Keith Middlemas courthouse stone carver
Stone carver Keith Middlemas, Oskaloosa, is sculpting four new finials that will replace deteriorating ones on the clock tower at the Douglas County Courthouse. The project is part of a multi-year courthouse restoration effort on the 103-year-old building that began in late 2007. Lawrence artist Laura Ramberg is also working on stone pieces for the courthouse.
Keith Middlemas starts by fashioning a nuclear cooling tower, then turns the top of it into a section of an orange.
At least that's how the 61-year-old stone carver describes some of the early steps he takes in making a new finial for the roof of the Douglas County Courthouse.
"It's pretty entertaining," he said.
And that's a phrase Middlemas uses a lot in describing just about any of his projects.
"I can't sing or dance but I know stone," he said.
Middlemas is one of two stone carvers working to restore some of the weather-damaged ornate pieces on the outside of the 103-year-old courthouse at 1100 Mass. Laura Ramberg is the other.
"It's difficult but it's a lot of fun," said Ramberg, who has been working on three pieces for the west side the courthouse.
The work of the stone carvers is only one part of the $1.13 million, first phase of a multiyear courthouse restoration effort. The first phase should be completed in the fall, said Al Hanks, project manager for Restoration & Waterproofing Contractors Inc., of Kansas City, Kan., the primary contractor. The county will continue with subsequent phases as it has the money to do them.
Middlemas has worked on courthouse projects in the past, including replacing the stone steps at the west entrance eight years ago. He was one of the people who alerted the county about how much work was needed to preserve the building, County Administrator Craig Weinaug said. And it is why he was brought in as a subcontractor, Hanks said.
"He knows that building backward and forward," Hanks said.
Middlemas saw that the finials at the four corners of the clock tower were in bad shape. A closer examination showed that a severe storm might cause half of one finial to plummet to the ground by the west entrance. The finials were taken down three years ago.
"We had a really great time getting them down, but it was a high-wire act all the way" said Middlemas, who assisted a crane company that day.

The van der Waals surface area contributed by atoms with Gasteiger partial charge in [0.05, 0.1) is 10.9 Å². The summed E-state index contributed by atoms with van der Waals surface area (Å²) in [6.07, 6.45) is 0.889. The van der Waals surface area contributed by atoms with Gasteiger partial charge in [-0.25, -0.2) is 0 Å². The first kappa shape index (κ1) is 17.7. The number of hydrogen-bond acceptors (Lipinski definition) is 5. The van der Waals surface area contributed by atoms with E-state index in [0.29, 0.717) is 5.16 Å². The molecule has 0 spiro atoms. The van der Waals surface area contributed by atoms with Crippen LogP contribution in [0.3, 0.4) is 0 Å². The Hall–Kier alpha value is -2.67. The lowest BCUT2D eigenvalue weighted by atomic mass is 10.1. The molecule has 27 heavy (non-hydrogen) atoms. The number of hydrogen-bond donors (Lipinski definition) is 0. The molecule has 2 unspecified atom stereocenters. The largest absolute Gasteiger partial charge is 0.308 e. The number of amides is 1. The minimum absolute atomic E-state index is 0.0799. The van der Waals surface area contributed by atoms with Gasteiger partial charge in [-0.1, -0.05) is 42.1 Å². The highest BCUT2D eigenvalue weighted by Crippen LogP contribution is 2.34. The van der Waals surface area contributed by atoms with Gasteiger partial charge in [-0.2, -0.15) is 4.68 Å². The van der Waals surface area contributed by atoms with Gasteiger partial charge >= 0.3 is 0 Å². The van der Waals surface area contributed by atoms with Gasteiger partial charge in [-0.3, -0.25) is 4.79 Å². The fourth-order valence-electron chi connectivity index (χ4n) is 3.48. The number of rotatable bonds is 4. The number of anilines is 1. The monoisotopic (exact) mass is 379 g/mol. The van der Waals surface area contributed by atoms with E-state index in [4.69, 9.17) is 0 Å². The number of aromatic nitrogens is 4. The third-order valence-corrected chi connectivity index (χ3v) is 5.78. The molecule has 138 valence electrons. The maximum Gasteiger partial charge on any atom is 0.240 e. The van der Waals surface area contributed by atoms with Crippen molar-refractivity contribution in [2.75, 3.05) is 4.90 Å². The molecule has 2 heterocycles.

A combo platter
Middlemas' workshop is in a secluded rural area in Jefferson County. Half of the shop is on a large concrete patio open on three sides and covered by a high roof. Tools, scaffolding and other equipment are stacked inside and outside the structure. There are a few handwritten notes written upon a large metal door. Some are about work projects. One note, however, simply states: "2,000 miles down to edge of molten core."
"I listen to NPR and when I hear something interesting I write it down," Middlemas said. "I am completely at peace out here."
Each courthouse finial is made from a 300-pound piece of cottonwood limestone brought in from J.T. Lardner Cut Stone in Topeka. The Lardner quarry is the same one where the original courthouse limestone was obtained.
When Middlemas cuts the designs into the stone he uses his own patterns, not necessarily the one found on the original.
"My M.O. is to design something that is fairly difficult," he said. "It's hard to do but easy to look at. That's my combo platter."
Two finials are completed. Work on the first one took more than 40 hours.
"It took quite awhile to figure out the geometry on the first one," he said.
Once the finials are put in place 150 feet above ground, only birds will see the detailed patterns. That's why one of the finials might be put on display before they are installed later this year.
"I think the public would like to see them," project manager Hanks said.
Working for the future
Ramberg's workshop is in a rural area north of Lawrence. She has completed a decorative, floral corner piece that was installed south of the courthouse's west balcony. She is now working on two pieces of a stone water board.
The corner piece took 135 hours to complete, Ramberg said. She usually works five or six hours a day.
"I use pneumatic tools but it is still pretty hard on your body," Ramberg said.
"I'm very honored to be doing this," she said. "I feel like being an artist is a service to the community."
Ramberg enjoys thinking that her work will be seen by the public for decades to come.
"I have a grandson who is 7, and he'll be around a lot longer than I am, hopefully," she said. "That stuff will be up there another hundred years and he can point it out to his kids and say, 'my grandmother made that.'
"For me, that's sweet."